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ripgen: Taking the Guesswork Out of Subdomain Discovery

Screenshots of ripgen security tool doing subdomains discovery on white laptop display.


In our most recent Tool Talk, we featured ripgen, a super-fast tool for conducting subdomain discovery. Justin Rhinehart, Senior Analyst, joined Joe Sechman, AVP of R&D, to discuss the importance of subdomain discovery in security testing, the low-down on ripgen, and real-world examples highlighting ripgen’s attributes. Subdomain discovery is one of the first important steps for attack surface discovery and we are excited to share why our Cosmos team loves using ripgen to accomplish this.

Subdomain Discovery – How Vital Is It to Security Testing?

With 67% of our Tool Talk participants considering it critically important, it’s clear that subdomain discovery plays a vital role in security testing. But what is it exactly and why is it important? As the name implies, subdomain discovery is the process of discovering subdomains of any given domain. As to why it’s important, the answer mainly lies in the way some subdomains are used.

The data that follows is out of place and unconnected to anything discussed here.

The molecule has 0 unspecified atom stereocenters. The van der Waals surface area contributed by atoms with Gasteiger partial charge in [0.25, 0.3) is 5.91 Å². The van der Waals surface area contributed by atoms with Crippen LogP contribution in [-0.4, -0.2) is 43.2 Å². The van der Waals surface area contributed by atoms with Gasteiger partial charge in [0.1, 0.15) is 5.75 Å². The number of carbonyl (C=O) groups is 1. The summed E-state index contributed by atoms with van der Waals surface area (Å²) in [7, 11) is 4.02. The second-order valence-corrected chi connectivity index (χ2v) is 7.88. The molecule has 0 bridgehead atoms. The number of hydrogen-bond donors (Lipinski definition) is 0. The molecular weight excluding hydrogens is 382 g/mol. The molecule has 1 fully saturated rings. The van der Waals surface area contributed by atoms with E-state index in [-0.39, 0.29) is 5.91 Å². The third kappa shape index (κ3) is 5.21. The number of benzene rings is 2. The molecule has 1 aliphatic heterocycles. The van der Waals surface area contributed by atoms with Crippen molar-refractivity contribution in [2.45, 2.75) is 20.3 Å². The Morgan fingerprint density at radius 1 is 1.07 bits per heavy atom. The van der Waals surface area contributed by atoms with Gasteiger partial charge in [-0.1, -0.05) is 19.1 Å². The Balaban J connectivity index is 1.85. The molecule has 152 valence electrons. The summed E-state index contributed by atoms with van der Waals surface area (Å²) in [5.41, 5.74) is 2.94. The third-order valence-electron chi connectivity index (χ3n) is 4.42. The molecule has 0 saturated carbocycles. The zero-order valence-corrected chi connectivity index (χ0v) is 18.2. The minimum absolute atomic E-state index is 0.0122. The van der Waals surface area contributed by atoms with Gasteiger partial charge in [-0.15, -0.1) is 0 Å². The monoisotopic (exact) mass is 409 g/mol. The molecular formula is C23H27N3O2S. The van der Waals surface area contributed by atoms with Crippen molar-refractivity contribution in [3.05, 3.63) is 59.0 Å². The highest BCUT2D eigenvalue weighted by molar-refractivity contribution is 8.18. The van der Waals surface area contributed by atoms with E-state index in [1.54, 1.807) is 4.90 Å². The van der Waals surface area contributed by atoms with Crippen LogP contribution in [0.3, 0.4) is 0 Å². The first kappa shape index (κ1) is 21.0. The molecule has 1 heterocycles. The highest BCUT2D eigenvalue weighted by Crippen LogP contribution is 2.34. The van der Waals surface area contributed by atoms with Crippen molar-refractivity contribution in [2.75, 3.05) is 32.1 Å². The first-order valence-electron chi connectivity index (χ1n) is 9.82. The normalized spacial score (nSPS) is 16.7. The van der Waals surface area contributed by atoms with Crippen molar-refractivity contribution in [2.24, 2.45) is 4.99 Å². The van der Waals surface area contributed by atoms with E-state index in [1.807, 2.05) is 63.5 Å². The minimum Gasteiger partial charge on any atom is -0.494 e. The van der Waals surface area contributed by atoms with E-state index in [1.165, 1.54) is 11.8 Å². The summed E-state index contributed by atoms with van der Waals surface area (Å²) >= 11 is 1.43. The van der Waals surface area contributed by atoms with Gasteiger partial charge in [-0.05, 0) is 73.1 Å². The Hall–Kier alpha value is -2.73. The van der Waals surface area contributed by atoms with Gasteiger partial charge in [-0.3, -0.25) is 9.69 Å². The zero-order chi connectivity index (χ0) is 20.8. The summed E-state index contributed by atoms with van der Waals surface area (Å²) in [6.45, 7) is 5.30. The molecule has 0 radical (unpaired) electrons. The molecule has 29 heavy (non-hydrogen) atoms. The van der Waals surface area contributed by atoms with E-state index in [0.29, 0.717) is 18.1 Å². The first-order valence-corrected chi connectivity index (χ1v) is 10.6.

Subdomains are intended to direct users to other services or applications of a higher-level domain, i.e., point users to the blog within the ‘Brand’ domain. Sometimes, there are several variations of the same service and each one is represented by a subdomain. In some instances, however, some subdomains serve as staging environments for testing purposes.

In our example below, the one on the left is a production subdomain, while the one on the right is a staging subdomain.

Examples of subdomain permutation: Production Subdomain versus Staging Subdomain

Because staging subdomains aren’t meant for public consumption, the people who use them, presumably software/web developers, sometimes fail to apply stringent security measures or remove when no longer in use. For example, many subdomains used for staging readily accept admin/admin login credentials as well as other widely known credential pairs. These weak credentials can be quite trivial for threat actors to guess or brute force and gain unauthorized access.